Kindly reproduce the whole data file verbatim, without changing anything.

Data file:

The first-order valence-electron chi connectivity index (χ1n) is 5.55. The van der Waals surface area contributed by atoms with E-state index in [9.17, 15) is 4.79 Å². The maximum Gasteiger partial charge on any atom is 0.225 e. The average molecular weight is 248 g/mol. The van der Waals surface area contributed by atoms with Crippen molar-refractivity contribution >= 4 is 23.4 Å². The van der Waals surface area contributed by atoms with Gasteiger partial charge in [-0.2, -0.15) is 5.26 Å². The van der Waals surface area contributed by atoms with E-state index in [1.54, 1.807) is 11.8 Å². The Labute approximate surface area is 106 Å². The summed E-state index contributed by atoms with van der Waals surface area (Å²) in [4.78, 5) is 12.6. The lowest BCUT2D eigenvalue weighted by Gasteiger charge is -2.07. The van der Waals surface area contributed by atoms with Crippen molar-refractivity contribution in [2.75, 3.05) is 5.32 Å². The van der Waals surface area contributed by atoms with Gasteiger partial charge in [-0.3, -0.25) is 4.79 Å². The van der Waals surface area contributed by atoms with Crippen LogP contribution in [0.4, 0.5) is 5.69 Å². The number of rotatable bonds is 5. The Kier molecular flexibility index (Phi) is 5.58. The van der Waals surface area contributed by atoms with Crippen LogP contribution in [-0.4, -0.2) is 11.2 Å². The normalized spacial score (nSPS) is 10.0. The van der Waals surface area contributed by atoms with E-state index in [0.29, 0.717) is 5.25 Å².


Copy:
The first-order valence-electron chi connectivity index (χ1n) is 5.55. The van der Waals surface area contributed by atoms with E-state index in [9.17, 15) is 4.79 Å². The maximum Gasteiger partial charge on any atom is 0.225 e. The average molecular weight is 248 g/mol. The van der Waals surface area contributed by atoms with Crippen molar-refractivity contribution >= 4 is 23.4 Å². The van der Waals surface area contributed by atoms with Gasteiger partial charge in [-0.2, -0.15) is 5.26 Å². The van der Waals surface area contributed by atoms with E-state index in [1.54, 1.807) is 11.8 Å². The Labute approximate surface area is 106 Å². The summed E-state index contributed by atoms with van der Waals surface area (Å²) in [4.78, 5) is 12.6. The lowest BCUT2D eigenvalue weighted by Gasteiger charge is -2.07. The van der Waals surface area contributed by atoms with Crippen molar-refractivity contribution in [2.75, 3.05) is 5.32 Å². The van der Waals surface area contributed by atoms with Gasteiger partial charge in [-0.3, -0.25) is 4.79 Å². The van der Waals surface area contributed by atoms with Crippen LogP contribution in [0.4, 0.5) is 5.69 Å². The number of rotatable bonds is 5. The Kier molecular flexibility index (Phi) is 5.58. The van der Waals surface area contributed by atoms with Crippen LogP contribution in [-0.4, -0.2) is 11.2 Å². The normalized spacial score (nSPS) is 10.0. The van der Waals surface area contributed by atoms with E-state index in [0.29, 0.717) is 5.25 Å².